Term coined by q.r. ghazala to describe modifications made to electronic toys and cheap electronic instruments by connecting various points of their circuits in ways that were not meant to be in order to modify the existing sounds and to create unexpected effects or unpredictable noises.
This kind of modifications have been made by various people since the early 70’s (and before on less ‘popular’ devices) but have only recently gained popularity, because of articles in papers like ‘experimental musical instruments‘ or on various websites.
Circuit bending is in fact just one recent instance of a century-old tradition of messing up technology to create artistic devices. One of the first known electronic instruments, the musical telegraph, was “accidentally” invented by Elishah Grey in 1876 while he was working on telegraph transmissions, and artists such as the italian futurist Luigi Russolo in the 1910’s (with his intonarumori, acoustic noise machines), John Cage in the 1950’s (Imaginary Landscape #4, music for radios) or Nam June Paik in the 1960’s (Electronic Television, etc.) showed that as soon as a technology is readily available (radio, television, you name it), it can be and indeed is used by artists…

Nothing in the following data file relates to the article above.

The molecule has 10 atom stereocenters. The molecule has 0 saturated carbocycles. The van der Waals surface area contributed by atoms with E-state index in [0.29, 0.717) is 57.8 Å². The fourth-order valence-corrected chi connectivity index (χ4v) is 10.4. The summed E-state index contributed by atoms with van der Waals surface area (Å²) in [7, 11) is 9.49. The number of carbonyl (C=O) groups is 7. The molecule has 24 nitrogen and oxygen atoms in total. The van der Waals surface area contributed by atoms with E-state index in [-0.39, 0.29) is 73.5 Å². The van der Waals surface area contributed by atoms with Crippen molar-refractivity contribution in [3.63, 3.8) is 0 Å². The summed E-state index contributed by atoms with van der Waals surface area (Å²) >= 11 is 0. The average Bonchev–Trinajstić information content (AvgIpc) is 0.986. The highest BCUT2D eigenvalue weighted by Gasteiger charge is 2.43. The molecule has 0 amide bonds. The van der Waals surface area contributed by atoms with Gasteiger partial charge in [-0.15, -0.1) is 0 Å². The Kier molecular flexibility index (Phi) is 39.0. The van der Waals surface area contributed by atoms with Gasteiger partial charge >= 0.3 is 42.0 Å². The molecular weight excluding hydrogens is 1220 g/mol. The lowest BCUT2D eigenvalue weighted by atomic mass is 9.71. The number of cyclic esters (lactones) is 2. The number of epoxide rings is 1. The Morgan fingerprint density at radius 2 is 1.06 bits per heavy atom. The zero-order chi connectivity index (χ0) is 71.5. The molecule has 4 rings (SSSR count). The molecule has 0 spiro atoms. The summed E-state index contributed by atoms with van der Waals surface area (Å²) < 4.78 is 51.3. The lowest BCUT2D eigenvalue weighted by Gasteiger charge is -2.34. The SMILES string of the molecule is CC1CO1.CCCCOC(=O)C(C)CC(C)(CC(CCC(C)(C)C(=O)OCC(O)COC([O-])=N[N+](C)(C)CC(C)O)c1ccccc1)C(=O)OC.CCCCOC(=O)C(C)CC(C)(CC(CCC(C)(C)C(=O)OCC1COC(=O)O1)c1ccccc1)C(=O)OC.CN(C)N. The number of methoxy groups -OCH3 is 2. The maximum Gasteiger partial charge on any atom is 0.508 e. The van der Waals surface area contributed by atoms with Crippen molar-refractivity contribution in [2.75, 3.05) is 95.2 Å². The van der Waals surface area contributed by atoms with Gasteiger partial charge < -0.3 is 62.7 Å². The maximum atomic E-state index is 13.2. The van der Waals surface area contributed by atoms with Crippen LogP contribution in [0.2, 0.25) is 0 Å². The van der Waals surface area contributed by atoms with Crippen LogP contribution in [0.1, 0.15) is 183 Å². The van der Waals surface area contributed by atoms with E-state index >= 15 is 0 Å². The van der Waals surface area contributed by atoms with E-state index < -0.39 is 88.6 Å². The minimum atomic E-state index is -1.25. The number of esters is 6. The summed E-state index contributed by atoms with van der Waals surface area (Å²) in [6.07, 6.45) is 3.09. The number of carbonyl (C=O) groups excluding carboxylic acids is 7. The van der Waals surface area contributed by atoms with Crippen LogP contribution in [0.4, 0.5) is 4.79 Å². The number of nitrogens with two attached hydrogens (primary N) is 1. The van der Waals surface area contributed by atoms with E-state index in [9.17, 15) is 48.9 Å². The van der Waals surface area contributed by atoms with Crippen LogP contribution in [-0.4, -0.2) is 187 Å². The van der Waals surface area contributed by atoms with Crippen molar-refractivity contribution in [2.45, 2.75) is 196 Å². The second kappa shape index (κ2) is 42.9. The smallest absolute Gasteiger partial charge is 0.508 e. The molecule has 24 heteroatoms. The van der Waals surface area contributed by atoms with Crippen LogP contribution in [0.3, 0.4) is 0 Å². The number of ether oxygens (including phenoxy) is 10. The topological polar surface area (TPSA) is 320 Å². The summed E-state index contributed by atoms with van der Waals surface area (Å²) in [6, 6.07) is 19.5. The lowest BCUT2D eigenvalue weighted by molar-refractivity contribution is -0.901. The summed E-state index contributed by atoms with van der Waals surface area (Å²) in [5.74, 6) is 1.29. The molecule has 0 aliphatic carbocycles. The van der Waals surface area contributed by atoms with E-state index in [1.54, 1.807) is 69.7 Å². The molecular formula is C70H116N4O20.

And circuit bending is also a way to (more or less) easily make new (more or less) original electronic musical instruments that don’t cost lots of money, which is always a good thing for most musicians :).
Circuit bending does not require advanced electronic knowledge, still some basic understanding of electronics (i.e. how a capacitor works or how to calculate the value of two resistors in parallel for example) becomes necessary if one intends to do more than just random tests connected in random ways…
This site contains the following circuit bending-related material :
- f.a.q. : frequently asked questions about circuit bending
- schematics (speak and spell circuit bending for dummies)
- links to other circuit bending resources